The decree of the court below as to this patent is affirmed.
Patent No. 1,673,287. This was filed five years after Bonine, and is for an automatic tuning for uniform amplification. The object of the invention is said to relate specifically to the production of a high and reasonably constant degree of amplification over a band or range of 500 to 1,500 KC. The claims sued on, Nos. 1, 2, 3, 8, 10 and 14, were held not to be infringed.
The patent describes the same type of fixed tube amplifier as Bonine. The inventor proposed to accomplish his purpose by constructing a plate circuit of capacitative (long wave or low frequency) type, so that the effect of the capacity reflected back into the grid circuit will aid the latter's tuning. He proposes to provide a transformer in the plate circuit whose capacity effect would change with frequency, so that, as the frequency decreased or increased, more or less capacity would be added to the grid circuit and thus aid in tuning it to whatever frequency was received. This increase in capacity of the input circuit was a tuning of that circuit as though a condenser had been put across that circuit. The inventor describes the process and left to the skill of an engineer to arrange the various capacities, resistance and inductance. Bonine had done this in his multiradio stage tubes, for his series was in a set of steps; the output circuit being always of lower natural frequency than the input.The patent says that the invention is "the obtaining of a uniformly high amplification over said wide wave length band" or "an amplifier which is self tunable over the wave length band to produce uniformly high and efficient amplification over the band."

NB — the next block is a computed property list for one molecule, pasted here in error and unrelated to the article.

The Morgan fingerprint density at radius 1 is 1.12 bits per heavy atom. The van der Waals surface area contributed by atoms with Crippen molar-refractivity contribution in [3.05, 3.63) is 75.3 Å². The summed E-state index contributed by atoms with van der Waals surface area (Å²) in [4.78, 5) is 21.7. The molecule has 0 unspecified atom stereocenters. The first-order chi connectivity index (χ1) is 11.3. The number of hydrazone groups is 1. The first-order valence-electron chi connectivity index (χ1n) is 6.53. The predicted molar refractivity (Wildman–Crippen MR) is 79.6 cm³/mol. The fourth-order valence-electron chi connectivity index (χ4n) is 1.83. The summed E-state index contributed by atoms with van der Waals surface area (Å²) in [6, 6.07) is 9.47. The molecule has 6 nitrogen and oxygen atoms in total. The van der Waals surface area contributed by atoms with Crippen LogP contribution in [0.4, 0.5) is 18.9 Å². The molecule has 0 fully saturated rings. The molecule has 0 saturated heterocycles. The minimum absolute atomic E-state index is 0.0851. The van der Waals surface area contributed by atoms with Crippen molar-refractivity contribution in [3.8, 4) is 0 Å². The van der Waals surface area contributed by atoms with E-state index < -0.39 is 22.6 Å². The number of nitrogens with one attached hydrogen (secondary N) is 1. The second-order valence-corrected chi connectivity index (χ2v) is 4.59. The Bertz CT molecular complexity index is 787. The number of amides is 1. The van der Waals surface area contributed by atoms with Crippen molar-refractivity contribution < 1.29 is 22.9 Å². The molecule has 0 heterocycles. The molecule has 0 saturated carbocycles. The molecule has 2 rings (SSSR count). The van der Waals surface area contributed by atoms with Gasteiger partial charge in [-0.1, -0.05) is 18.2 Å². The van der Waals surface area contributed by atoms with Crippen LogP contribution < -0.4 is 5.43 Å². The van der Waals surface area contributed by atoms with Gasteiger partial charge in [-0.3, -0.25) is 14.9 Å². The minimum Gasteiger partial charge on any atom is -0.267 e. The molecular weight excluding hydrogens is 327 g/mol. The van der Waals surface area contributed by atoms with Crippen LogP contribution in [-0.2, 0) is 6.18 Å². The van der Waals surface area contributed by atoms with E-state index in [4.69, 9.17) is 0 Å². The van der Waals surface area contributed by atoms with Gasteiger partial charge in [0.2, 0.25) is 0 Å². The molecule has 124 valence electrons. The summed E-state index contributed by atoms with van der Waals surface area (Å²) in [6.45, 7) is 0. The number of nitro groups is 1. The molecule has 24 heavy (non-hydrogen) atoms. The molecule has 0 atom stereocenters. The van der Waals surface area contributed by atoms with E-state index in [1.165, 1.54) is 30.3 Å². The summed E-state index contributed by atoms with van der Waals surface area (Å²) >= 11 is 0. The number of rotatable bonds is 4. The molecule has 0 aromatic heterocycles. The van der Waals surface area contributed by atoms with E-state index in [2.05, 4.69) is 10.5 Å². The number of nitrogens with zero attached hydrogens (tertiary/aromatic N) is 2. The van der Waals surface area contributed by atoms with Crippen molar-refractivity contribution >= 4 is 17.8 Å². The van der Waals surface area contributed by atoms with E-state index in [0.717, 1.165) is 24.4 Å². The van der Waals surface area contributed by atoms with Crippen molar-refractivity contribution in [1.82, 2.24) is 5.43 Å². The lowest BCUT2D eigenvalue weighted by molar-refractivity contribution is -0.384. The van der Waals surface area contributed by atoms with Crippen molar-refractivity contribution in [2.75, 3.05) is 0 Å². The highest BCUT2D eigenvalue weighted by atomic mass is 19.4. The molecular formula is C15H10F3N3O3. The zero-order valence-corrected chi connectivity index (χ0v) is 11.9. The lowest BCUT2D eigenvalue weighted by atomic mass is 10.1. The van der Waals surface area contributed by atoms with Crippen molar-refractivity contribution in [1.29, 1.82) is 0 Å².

By this patent the inventor did not discover any new principle of operation. He merely stated what was known to the art, namely, that the plate circuit had some tuning effect over the grid circuit, and he proposed that such effect be great enough to automatically tune, which is impossible. This patent was also invalid.